Peter Lewis writes that when politics is built on shifting factual sands, it’s difficult to erect anything of substance. There’s no easy way to reverse the rise of post-truth in Australia.
    Pia Ackerman tells us that heavily promoted “discounts” from electricity retailers are virtually meaningless and may offer worse or comparable prices to non-discounted offers, prompting Victoria’s utilities regulator to call for a pricing overhaul to improve transparency in energy pricing. Google.
    The SMH editorial says that the shape-shifting nature of modern terrorism requires constant innovation in response to a continuously morphing threat.
    Five ways to solve the gas crisis – or not. Not a lot of joy here.
    To avoid crisis, the gas market needs a steady steer, not an emergency swerve.
    Archbishop Coleridge has gone to ground after this appearance.
    The archbishop certainly created a fair bit of reaction.
    The Australian Bureau of Statistics has engaged an independent auditor to assist it in conducting Malcolm Turnbull’s $122 million postal survey on same-sex ¬marriage. Google.
    Trump knows and uses the depths of American bigotry.
    The scenarios for war in Korea are frightening.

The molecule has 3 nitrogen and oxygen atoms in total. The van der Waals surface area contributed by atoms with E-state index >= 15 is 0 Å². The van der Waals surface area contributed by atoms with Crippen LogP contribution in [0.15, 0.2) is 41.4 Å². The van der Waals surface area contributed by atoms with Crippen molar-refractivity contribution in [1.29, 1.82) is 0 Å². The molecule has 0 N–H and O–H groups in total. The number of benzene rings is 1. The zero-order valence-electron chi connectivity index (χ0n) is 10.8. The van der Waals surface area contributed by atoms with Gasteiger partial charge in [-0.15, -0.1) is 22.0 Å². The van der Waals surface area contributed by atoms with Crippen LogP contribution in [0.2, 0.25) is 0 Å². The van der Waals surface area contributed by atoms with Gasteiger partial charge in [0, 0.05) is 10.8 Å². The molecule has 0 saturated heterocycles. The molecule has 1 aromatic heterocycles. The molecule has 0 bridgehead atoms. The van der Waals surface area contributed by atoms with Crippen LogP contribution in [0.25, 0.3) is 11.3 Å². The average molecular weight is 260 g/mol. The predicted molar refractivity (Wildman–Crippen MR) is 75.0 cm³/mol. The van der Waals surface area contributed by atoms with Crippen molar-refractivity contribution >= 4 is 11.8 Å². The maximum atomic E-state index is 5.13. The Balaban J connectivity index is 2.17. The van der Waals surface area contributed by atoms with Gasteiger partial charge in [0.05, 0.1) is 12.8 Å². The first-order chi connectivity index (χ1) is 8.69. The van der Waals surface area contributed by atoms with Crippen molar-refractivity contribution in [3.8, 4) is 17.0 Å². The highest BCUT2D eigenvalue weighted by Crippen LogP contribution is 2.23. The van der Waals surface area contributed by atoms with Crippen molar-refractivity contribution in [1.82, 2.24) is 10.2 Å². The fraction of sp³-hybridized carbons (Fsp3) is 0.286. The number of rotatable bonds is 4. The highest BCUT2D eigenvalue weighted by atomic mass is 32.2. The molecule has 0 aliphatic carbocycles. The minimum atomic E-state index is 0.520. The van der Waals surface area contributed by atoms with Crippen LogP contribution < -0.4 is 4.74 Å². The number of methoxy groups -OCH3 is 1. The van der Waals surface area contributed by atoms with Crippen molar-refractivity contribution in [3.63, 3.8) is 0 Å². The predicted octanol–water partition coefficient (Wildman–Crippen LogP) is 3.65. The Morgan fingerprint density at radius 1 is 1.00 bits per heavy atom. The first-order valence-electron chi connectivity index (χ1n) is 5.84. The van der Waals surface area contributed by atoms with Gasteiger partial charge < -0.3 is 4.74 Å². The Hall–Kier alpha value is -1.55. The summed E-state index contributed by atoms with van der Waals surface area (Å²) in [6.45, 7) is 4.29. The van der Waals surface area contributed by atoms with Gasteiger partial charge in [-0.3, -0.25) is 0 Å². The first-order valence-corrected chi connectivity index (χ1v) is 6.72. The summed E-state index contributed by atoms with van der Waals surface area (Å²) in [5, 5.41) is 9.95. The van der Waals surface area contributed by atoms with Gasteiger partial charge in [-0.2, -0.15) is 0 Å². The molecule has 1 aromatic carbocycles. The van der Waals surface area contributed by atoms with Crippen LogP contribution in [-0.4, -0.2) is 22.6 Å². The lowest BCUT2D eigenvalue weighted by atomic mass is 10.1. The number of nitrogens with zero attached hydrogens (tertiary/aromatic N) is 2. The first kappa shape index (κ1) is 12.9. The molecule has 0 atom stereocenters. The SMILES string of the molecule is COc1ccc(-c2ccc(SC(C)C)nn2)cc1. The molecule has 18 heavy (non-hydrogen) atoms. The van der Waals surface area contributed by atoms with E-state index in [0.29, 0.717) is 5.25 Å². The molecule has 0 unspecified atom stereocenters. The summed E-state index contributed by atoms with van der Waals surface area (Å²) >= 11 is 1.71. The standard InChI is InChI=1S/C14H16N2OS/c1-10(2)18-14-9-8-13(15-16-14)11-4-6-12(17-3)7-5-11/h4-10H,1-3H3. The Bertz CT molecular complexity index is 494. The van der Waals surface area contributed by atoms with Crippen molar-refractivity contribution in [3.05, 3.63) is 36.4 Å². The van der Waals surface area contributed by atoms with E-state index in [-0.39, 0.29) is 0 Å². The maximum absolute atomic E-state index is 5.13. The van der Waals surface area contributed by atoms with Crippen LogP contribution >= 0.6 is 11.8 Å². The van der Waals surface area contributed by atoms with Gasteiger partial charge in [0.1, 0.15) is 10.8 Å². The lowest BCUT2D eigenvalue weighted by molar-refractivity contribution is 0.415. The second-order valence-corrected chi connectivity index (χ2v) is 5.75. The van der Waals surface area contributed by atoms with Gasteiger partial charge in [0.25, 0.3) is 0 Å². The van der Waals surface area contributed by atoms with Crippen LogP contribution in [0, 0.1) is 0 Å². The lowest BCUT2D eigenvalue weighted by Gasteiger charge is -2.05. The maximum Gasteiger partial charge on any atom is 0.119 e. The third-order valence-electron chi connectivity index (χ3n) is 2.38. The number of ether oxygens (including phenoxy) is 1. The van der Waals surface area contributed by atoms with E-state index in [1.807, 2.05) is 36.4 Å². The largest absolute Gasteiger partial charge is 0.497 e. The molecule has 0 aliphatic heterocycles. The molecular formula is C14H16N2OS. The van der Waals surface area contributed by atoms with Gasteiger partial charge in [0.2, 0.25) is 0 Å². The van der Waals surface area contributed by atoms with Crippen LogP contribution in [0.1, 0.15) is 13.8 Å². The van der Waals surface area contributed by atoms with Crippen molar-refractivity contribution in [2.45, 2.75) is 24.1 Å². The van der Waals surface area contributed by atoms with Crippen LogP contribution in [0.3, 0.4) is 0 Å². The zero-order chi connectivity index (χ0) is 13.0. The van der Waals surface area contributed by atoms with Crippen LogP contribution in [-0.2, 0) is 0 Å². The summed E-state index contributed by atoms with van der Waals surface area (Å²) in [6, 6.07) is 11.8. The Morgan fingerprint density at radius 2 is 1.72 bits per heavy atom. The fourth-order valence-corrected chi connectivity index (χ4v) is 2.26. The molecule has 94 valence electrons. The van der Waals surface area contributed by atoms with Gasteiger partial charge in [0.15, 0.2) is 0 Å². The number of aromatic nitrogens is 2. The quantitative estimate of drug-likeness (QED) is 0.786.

22. Kim Jong Un is asking Republicans to help him decode Trump’s ‘confusing’ rants: report

    North Korean leader Kim Jong Un is reportedly so confused by President Donald Trump’s constant rage tweets that he is trying to enlist the help of Republican foreign policy experts in an effort to understand them.

    The Washington Post reports that North Korean government officials have been “quietly trying to arrange talks with Republican-linked analysts in Washington” for help understanding the president, who has repeatedly threatened to completely destroy North Korea if it keeps behaving in a way that is threatening to the United States.

    “My own guess is that they are somewhat puzzled as to the direction in which the U.S. is going, so they’re trying to open up channels to take the pulse in Washington,” former State Department official Evans Revere told the Post. “They haven’t seen the U.S. act like this before.”

  23. Section 3 . . .

    A commitment to build a $2.5b coal-fired power station in Townsville makes no environmental or economic sense. But it might just make political sense.
    Mr77 Roberts could be replaced in the Senate by Mr 19 Anning!
    Barnaby Joyce has been accused of a conflict of interest due to claims he could personally benefit from the Turnbull government’s push to develop coal seam gas near land owned by the Deputy Prime Minister.
    The government should combat backlash against globalisation by increasing redistribution and investing more in social programs in areas with new migrants, the shadow assistant treasurer, Andrew Leigh, has argued in a new paper presented to the Lowy Institute.
    Clive Palmer paid for his fugitive nephew Clive Mensink’s trips to the Dominican Republic, Fiji, Amsterdam and Ireland as he dodged court orders to return to Australia, his personal assistant revealed yesterday. Oh dear, Clive! Google.